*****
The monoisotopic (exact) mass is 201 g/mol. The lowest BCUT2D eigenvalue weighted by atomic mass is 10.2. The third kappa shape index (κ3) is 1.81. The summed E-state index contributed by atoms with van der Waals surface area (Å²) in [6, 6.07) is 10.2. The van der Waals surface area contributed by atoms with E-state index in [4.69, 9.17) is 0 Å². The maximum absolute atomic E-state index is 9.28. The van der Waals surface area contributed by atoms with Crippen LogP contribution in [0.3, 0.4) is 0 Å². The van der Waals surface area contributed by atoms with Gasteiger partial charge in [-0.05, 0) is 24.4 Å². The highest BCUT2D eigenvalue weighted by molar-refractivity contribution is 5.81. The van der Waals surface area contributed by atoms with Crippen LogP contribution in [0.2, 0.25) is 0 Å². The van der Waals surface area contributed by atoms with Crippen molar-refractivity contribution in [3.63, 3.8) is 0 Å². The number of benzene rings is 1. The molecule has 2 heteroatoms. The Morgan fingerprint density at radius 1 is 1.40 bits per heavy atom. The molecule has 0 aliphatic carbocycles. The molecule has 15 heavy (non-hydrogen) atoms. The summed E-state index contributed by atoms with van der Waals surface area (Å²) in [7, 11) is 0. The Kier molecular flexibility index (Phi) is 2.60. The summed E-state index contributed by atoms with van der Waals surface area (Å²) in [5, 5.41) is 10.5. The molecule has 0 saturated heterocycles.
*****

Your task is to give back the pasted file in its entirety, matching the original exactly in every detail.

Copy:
The monoisotopic (exact) mass is 201 g/mol. The lowest BCUT2D eigenvalue weighted by atomic mass is 10.2. The third kappa shape index (κ3) is 1.81. The summed E-state index contributed by atoms with van der Waals surface area (Å²) in [6, 6.07) is 10.2. The van der Waals surface area contributed by atoms with E-state index in [4.69, 9.17) is 0 Å². The maximum absolute atomic E-state index is 9.28. The van der Waals surface area contributed by atoms with Crippen LogP contribution in [0.3, 0.4) is 0 Å². The van der Waals surface area contributed by atoms with Gasteiger partial charge in [-0.05, 0) is 24.4 Å². The highest BCUT2D eigenvalue weighted by molar-refractivity contribution is 5.81. The van der Waals surface area contributed by atoms with Crippen LogP contribution in [0.2, 0.25) is 0 Å². The van der Waals surface area contributed by atoms with Crippen molar-refractivity contribution in [3.63, 3.8) is 0 Å². The number of benzene rings is 1. The molecule has 2 heteroatoms. The Morgan fingerprint density at radius 1 is 1.40 bits per heavy atom. The molecule has 0 aliphatic carbocycles. The molecule has 15 heavy (non-hydrogen) atoms. The summed E-state index contributed by atoms with van der Waals surface area (Å²) in [7, 11) is 0. The Kier molecular flexibility index (Phi) is 2.60. The summed E-state index contributed by atoms with van der Waals surface area (Å²) in [5, 5.41) is 10.5. The molecule has 0 saturated heterocycles.